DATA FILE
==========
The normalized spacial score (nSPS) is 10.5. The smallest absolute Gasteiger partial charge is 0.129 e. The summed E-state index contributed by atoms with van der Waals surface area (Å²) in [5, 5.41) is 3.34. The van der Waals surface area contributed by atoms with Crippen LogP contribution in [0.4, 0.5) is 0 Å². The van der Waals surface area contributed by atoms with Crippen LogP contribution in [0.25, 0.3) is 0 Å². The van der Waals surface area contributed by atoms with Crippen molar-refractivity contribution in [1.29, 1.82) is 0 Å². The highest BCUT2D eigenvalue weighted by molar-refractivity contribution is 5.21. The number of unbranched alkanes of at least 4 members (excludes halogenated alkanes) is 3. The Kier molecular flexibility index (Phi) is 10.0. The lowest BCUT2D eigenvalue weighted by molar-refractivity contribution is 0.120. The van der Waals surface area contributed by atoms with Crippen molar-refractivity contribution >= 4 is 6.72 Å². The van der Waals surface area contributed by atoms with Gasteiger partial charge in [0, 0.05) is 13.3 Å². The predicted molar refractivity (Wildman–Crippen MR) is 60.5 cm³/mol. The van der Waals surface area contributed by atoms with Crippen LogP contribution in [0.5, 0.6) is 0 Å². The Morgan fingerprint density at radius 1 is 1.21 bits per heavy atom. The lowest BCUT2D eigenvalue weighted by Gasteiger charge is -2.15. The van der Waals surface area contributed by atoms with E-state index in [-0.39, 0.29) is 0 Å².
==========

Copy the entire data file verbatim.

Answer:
The normalized spacial score (nSPS) is 10.5. The smallest absolute Gasteiger partial charge is 0.129 e. The summed E-state index contributed by atoms with van der Waals surface area (Å²) in [5, 5.41) is 3.34. The van der Waals surface area contributed by atoms with Crippen LogP contribution in [0.4, 0.5) is 0 Å². The van der Waals surface area contributed by atoms with Crippen LogP contribution in [0.25, 0.3) is 0 Å². The van der Waals surface area contributed by atoms with Crippen molar-refractivity contribution in [1.29, 1.82) is 0 Å². The highest BCUT2D eigenvalue weighted by molar-refractivity contribution is 5.21. The number of unbranched alkanes of at least 4 members (excludes halogenated alkanes) is 3. The Kier molecular flexibility index (Phi) is 10.0. The lowest BCUT2D eigenvalue weighted by molar-refractivity contribution is 0.120. The van der Waals surface area contributed by atoms with Crippen molar-refractivity contribution >= 4 is 6.72 Å². The van der Waals surface area contributed by atoms with Gasteiger partial charge in [0, 0.05) is 13.3 Å². The predicted molar refractivity (Wildman–Crippen MR) is 60.5 cm³/mol. The van der Waals surface area contributed by atoms with Crippen LogP contribution in [0.5, 0.6) is 0 Å². The Morgan fingerprint density at radius 1 is 1.21 bits per heavy atom. The lowest BCUT2D eigenvalue weighted by Gasteiger charge is -2.15. The van der Waals surface area contributed by atoms with E-state index in [-0.39, 0.29) is 0 Å².